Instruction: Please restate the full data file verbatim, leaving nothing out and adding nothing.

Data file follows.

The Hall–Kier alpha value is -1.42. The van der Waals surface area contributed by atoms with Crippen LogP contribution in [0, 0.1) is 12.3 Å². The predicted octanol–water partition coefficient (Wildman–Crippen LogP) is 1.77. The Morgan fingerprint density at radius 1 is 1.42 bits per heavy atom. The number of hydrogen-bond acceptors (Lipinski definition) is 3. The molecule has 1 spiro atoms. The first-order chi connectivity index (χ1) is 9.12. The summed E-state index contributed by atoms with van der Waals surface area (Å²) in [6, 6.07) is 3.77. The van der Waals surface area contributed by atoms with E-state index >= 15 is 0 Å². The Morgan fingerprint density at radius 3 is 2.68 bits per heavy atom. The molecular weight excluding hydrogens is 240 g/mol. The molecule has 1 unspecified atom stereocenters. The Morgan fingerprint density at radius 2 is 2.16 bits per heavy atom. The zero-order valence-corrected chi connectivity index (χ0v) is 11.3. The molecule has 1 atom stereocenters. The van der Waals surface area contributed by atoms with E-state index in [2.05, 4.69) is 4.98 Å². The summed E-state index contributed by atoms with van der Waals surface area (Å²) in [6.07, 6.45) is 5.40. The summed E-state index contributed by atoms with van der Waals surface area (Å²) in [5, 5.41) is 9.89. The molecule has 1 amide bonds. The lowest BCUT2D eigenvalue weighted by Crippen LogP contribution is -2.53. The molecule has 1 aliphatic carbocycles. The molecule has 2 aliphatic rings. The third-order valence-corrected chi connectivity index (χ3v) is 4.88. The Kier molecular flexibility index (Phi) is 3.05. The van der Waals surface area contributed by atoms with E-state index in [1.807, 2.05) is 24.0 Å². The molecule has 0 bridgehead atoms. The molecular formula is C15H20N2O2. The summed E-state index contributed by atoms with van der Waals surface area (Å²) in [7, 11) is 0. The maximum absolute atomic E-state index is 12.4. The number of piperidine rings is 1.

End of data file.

The Hall–Kier alpha value is -1.42. The van der Waals surface area contributed by atoms with Crippen LogP contribution in [0, 0.1) is 12.3 Å². The predicted octanol–water partition coefficient (Wildman–Crippen LogP) is 1.77. The Morgan fingerprint density at radius 1 is 1.42 bits per heavy atom. The number of hydrogen-bond acceptors (Lipinski definition) is 3. The molecule has 1 spiro atoms. The first-order chi connectivity index (χ1) is 9.12. The summed E-state index contributed by atoms with van der Waals surface area (Å²) in [6, 6.07) is 3.77. The van der Waals surface area contributed by atoms with E-state index >= 15 is 0 Å². The Morgan fingerprint density at radius 3 is 2.68 bits per heavy atom. The molecular weight excluding hydrogens is 240 g/mol. The molecule has 1 unspecified atom stereocenters. The Morgan fingerprint density at radius 2 is 2.16 bits per heavy atom. The zero-order valence-corrected chi connectivity index (χ0v) is 11.3. The molecule has 1 atom stereocenters. The van der Waals surface area contributed by atoms with E-state index in [2.05, 4.69) is 4.98 Å². The summed E-state index contributed by atoms with van der Waals surface area (Å²) in [6.07, 6.45) is 5.40. The summed E-state index contributed by atoms with van der Waals surface area (Å²) in [5, 5.41) is 9.89. The molecule has 1 amide bonds. The lowest BCUT2D eigenvalue weighted by Crippen LogP contribution is -2.53. The molecule has 1 aliphatic carbocycles. The molecule has 2 aliphatic rings. The third-order valence-corrected chi connectivity index (χ3v) is 4.88. The Kier molecular flexibility index (Phi) is 3.05. The van der Waals surface area contributed by atoms with E-state index in [1.807, 2.05) is 24.0 Å². The molecule has 0 bridgehead atoms. The molecular formula is C15H20N2O2. The summed E-state index contributed by atoms with van der Waals surface area (Å²) in [7, 11) is 0. The maximum absolute atomic E-state index is 12.4. The number of piperidine rings is 1.